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The Divine Comedy of Dante Alighieri

Volume 1: Inferno

Edited and Translated by Robert M. Durling, Introduction by Robert M. Durling, Notes by Ronald L. Martinez, and Robert M. Durling

Publication Date - March 1997

ISBN: 9780195087444

672 pages
5-5/16 x 8 inches

In Stock


This is the first volume of a new prose translation of Dante's epic - the first in twenty-five years. Robert Durling's translation brings a new power and accuracy to the rendering of Dante's extraordinary vision of Hell, with its terror, pathos, and sardonic humour, and its penetrating analyses of the psychology of sin and the ills that plague society.

A newly edited version of the Italian text can be on facing pages, and this edition includes fully comprehensive notes as well as sixteen essays on special subjects.


  • Durling's translations of Inferno and Purgatorio are widely admired, and this one has been eagerly anticipated; in a sea of English-language translations of Dante, the ones provided by Durling stand among the best
  • Notes not only illuminate the Paradiso, but stress the links among all three volumes of the Commedia, something seldom-done in other editions
  • Original Italian appears on the left-hand page opposite the English language translations, allowing for easy comparisons and reference
  • Includes a lucid, stage-setting introduction that provides the historical, political, biblical, and theological contexts that enrich the reader's understanding of the poem

About the Author(s)

Robert M. Durling is Professor Emeritus of English and Italian Literature at the University of California, Santa Cruz. Ronald L. Martinez is Professor of Italian at Brown University. Their works together include Dante's Inferno and Purgatorio and Time and the Crystal: Studies in Dante's "Rime petrose."
Robert Turner has been a professional illustrator for thirty years.


"As Durling and Martinez complete their monumental three-volume presentation of Dante's masterpiece, we can sense their triumph and elation, despite their characteristic modesty. This, after all, is the volume with which they can demonstrate the fullness and consistency of Dante's great project, its final approach to what they describe in one footnote as 'a pitch of intensity unique in all literature.' The scholarship, as always, is graceful, comprehensive, and acute, and it surrounds a translation that is so carefully considered and fully realized as to be, at times, quite breathtaking." --David Young, translator of The Poetry of Petrarch

"Durling and Martinez deliver Paradiso in elegant English prose faithful to Dante's Italian. The general introduction and succinct notes to each canto enable an informed reading of a frequently daunting text, while the longer 'Additional Notes,' bibliography, and indices will more than satisfy the most exigent critic. Marvelous, in the richest medieval sense of the term." --Michael Wyatt, author of The Italian Encounter with Tudor England

"At the end of his poem Dante claims that his 'high imagining failed of power,' but Durling and Martinez have suffered no such fate in completing their translation of the Divine Comedy. Their Paradiso is a crowning achievement, a work of lucid prose and of impeccable accuracy. Readers will find themselves rewarded by the succinct, richly informative notes at the end of each canto and the extended essay-notes at the back of the volume. A splendid accomplishment." --Richard Lansing, editor of The Dante Encyclopedia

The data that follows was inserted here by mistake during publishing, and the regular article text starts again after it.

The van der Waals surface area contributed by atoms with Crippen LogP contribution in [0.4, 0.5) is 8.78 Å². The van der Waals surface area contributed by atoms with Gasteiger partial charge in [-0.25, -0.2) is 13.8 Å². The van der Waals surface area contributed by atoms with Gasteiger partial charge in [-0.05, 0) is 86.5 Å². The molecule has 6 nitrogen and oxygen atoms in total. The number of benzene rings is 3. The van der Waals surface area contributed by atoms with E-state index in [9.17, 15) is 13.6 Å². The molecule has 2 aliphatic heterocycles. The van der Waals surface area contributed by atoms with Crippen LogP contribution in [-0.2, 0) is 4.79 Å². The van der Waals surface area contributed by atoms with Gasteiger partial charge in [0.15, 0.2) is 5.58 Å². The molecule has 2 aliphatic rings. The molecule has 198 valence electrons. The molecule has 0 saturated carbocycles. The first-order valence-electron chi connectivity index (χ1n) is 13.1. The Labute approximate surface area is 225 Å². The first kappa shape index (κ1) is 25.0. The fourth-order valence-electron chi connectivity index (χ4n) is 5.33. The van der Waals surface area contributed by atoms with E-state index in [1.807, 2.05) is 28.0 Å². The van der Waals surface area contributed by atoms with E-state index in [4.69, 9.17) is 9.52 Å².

Table of Contents

    Abbreviations, xv
    Introduction, 2
    CANTO 1
    Notes to Canto 1

    CANTO 2
    Notes to Canto 2

    CANTO 3
    Notes to Canto 3

    CANTO 4
    Notes to Canto 4

    CANTO 5
    Notes to Canto 5

    CANTO 6
    Notes to Canto 6

    CANTO 7
    Notes to Canto 7

    CANTO 8
    Notes to Canto 8

    CANTO 9
    Notes to Canto 9

    CANTO 10
    Notes to Canto 10

    CANTO 11
    Notes to Canto 11

    CANTO 12
    Notes to Canto 12

    CANTO 13
    Notes to Canto 13

    CANTO 14
    Notes to Canto 14

    CANTO 15
    Notes to Canto 15

    CANTO 16
    Notes to Canto 16

    CANTO 17
    Notes to Canto 17

    CANTO 18
    Notes to Canto 18

    CANTO 19
    Notes to Canto 19

    CANTO 20
    Notes to Canto 20

    CANTO 21
    Notes to Canto 21

    CANTO 22
    Notes to Canto 22

    CANTO 23
    Notes to Canto 23

    CANTO 24
    Notes to Canto 24

    CANTO 25
    Notes to Canto 25

    CANTO 26
    Notes to Canto 26

    CANTO 27
    Notes to Canto 27

    CANTO 28
    Notes to Canto 28

    CANTO 29
    Notes to Canto 29

    CANTO 30
    Notes to Canto 30

    CANTO 31
    Notes to Canto 31

    CANTO 32
    Notes to Canto 32

    CANTO 33
    Notes to Canto 33



    Notes to "O qui perpetua'


    1. The Figure of Beatrice (After Canto 2)
    2. The Paradiso and the Monarchia
    3.The Primacy of the Intellect, the Sun, and the Circling Theologians (After Canto 14)
    4. Dante and the Liturgy (After Canto 15)
    5. The Religious Orders in the Paradiso
    6. The Threshold Cantos in the Comedy
    7. The Fate of Phaethon in the Comedy
    8. Circle-Cross-Eagle-Scales: Images in the Paradiso
    9. The Final Image
    10. The Neoplatonic Background
    11. Dante and Neoplatonism
    12. Dante's Astrology
    13. The Heavens and the Sciences: Convivio 2
    14. The Paradiso as Alpha and Omega

    Textual Variants
    Index of Italian, Latin, and Other Foreign Words Discussed in the Notes
    Index of Passages Cited in the Notes
    Index of Proper Names in the Notes
    Index of Proper Names in the Text and Translation